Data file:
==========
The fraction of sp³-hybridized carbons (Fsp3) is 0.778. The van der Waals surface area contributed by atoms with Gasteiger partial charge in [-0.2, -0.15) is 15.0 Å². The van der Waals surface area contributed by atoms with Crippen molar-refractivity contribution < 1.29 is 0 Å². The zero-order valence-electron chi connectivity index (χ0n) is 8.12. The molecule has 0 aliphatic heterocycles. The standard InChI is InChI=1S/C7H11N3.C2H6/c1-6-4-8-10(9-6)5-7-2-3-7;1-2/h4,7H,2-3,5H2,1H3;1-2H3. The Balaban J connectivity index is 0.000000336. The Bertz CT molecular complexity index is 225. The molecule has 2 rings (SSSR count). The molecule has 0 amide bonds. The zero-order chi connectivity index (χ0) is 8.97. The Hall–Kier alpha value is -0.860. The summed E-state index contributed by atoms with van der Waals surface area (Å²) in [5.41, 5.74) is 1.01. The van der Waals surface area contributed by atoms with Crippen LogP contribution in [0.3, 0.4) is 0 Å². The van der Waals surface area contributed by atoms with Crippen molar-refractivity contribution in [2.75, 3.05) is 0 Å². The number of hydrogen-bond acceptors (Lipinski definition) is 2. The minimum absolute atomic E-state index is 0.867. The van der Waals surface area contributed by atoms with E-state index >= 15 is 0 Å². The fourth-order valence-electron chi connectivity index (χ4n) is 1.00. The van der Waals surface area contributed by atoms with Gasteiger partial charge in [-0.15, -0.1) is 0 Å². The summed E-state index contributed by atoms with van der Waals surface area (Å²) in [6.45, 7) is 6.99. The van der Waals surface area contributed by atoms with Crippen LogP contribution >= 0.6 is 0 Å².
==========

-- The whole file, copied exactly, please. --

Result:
The fraction of sp³-hybridized carbons (Fsp3) is 0.778. The van der Waals surface area contributed by atoms with Gasteiger partial charge in [-0.2, -0.15) is 15.0 Å². The van der Waals surface area contributed by atoms with Crippen molar-refractivity contribution < 1.29 is 0 Å². The zero-order valence-electron chi connectivity index (χ0n) is 8.12. The molecule has 0 aliphatic heterocycles. The standard InChI is InChI=1S/C7H11N3.C2H6/c1-6-4-8-10(9-6)5-7-2-3-7;1-2/h4,7H,2-3,5H2,1H3;1-2H3. The Balaban J connectivity index is 0.000000336. The Bertz CT molecular complexity index is 225. The molecule has 2 rings (SSSR count). The molecule has 0 amide bonds. The zero-order chi connectivity index (χ0) is 8.97. The Hall–Kier alpha value is -0.860. The summed E-state index contributed by atoms with van der Waals surface area (Å²) in [5.41, 5.74) is 1.01. The van der Waals surface area contributed by atoms with Crippen LogP contribution in [0.3, 0.4) is 0 Å². The van der Waals surface area contributed by atoms with Crippen molar-refractivity contribution in [2.75, 3.05) is 0 Å². The number of hydrogen-bond acceptors (Lipinski definition) is 2. The minimum absolute atomic E-state index is 0.867. The van der Waals surface area contributed by atoms with E-state index >= 15 is 0 Å². The fourth-order valence-electron chi connectivity index (χ4n) is 1.00. The van der Waals surface area contributed by atoms with Gasteiger partial charge in [-0.15, -0.1) is 0 Å². The summed E-state index contributed by atoms with van der Waals surface area (Å²) in [6.45, 7) is 6.99. The van der Waals surface area contributed by atoms with Crippen LogP contribution >= 0.6 is 0 Å².